Technological advances, demographics, consumers, and talent markets are shaping the future of work, creating threats and opportunities. Explore profiles for future government jobs that demonstrate how government employees and machines can work together to optimize our collective impact.
Work has always played a pivotal role in people’s lives. We spend most of our lives at work, and as a result, work gives us a sense of purpose and is often an integral part of our self-identity. This may explain why seeing the word “robot” before job titles—robot barista, robot bartender, and even robot artist—can be unsettling. Stories and studies about how technology, particularly automation and artificial intelligence, could destroy jobs dominate the headlines, painting a bleak picture of the future of employment. Government jobs are not immune to this trend.
Technology advances, changing demographics, and the growing influence of consumers and talent markets are shaping the future of work, creating threats as well as opportunities. So how can organizations use this shifting landscape as an opportunity to improve how work is done? How do we design a future that preserves the human elements of work? How do we learn to work with machines and robots in a way that optimizes our collective impact? Let’s explore the possibilities.
To bring these ideas to life, we have developed a series of personas, profiles of government employees in the future. While each profile includes a job description, it also shows—through the eyes of the worker—what a typical day might entail. How have these jobs changed? What tools and resources do they have access to? What kinds of skills and career trajectory do they have?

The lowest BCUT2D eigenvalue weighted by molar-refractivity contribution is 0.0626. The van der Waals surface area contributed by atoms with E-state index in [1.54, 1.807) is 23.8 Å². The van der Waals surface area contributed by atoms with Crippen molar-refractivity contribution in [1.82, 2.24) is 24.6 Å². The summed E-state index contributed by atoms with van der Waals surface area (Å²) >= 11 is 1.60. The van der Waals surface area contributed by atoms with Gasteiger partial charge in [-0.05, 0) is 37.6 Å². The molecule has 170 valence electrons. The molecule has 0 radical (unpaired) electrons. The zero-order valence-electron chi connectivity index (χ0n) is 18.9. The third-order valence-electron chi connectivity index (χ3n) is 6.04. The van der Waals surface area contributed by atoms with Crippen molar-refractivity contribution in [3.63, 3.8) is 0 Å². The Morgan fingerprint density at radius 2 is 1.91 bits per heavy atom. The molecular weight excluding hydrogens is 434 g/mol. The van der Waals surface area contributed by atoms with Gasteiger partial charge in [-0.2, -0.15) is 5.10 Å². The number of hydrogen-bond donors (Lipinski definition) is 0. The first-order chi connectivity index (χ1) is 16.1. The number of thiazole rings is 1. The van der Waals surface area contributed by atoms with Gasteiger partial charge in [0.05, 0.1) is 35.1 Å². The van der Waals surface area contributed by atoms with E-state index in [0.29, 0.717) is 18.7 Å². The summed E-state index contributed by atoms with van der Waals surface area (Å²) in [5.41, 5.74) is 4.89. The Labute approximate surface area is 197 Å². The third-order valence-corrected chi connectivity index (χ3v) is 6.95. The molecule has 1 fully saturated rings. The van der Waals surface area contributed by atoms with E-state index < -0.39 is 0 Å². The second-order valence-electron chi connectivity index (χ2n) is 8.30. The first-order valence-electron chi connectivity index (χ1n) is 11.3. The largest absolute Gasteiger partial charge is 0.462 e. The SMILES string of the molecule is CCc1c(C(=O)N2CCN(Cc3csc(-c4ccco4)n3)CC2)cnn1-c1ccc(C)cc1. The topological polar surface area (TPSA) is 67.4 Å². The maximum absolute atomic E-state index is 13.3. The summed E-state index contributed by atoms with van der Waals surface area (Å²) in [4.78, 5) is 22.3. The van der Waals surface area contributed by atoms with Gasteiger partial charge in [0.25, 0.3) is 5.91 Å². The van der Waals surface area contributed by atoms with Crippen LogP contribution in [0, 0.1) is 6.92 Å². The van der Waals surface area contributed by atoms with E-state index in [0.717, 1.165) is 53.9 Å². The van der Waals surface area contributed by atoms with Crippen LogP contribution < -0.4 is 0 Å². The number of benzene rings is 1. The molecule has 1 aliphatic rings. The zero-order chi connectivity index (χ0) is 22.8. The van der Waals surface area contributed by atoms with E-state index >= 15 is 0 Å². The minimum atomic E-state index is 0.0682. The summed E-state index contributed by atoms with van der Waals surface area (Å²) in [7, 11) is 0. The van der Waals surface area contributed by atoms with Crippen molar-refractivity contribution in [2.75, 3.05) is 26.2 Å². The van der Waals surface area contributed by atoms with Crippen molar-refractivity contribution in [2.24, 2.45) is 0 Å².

By imagining what the future of government jobs could look like, we can begin to address what needs to happen to make that vision a reality. In this way, instead of being something that just happens to the workforce, the evolution of work and jobs can be designed for the workforce and for organizations.
Consider how emerging technologies may enable government work to become more impactful and productive, increase decision-making capability, and better support the overall well-being of employees. Some jobs might take new forms; other, entirely new jobs may be created. Here are some universal shifts we envision:
As various forces of change continue to redefine work, it is clear that the traits that make us uniquely human, the things machines cannot do, are our biggest assets. Reimagining how work might change from the perspective of those who work in different government roles can be a powerful first step toward designing a future that capitalizes on those strengths.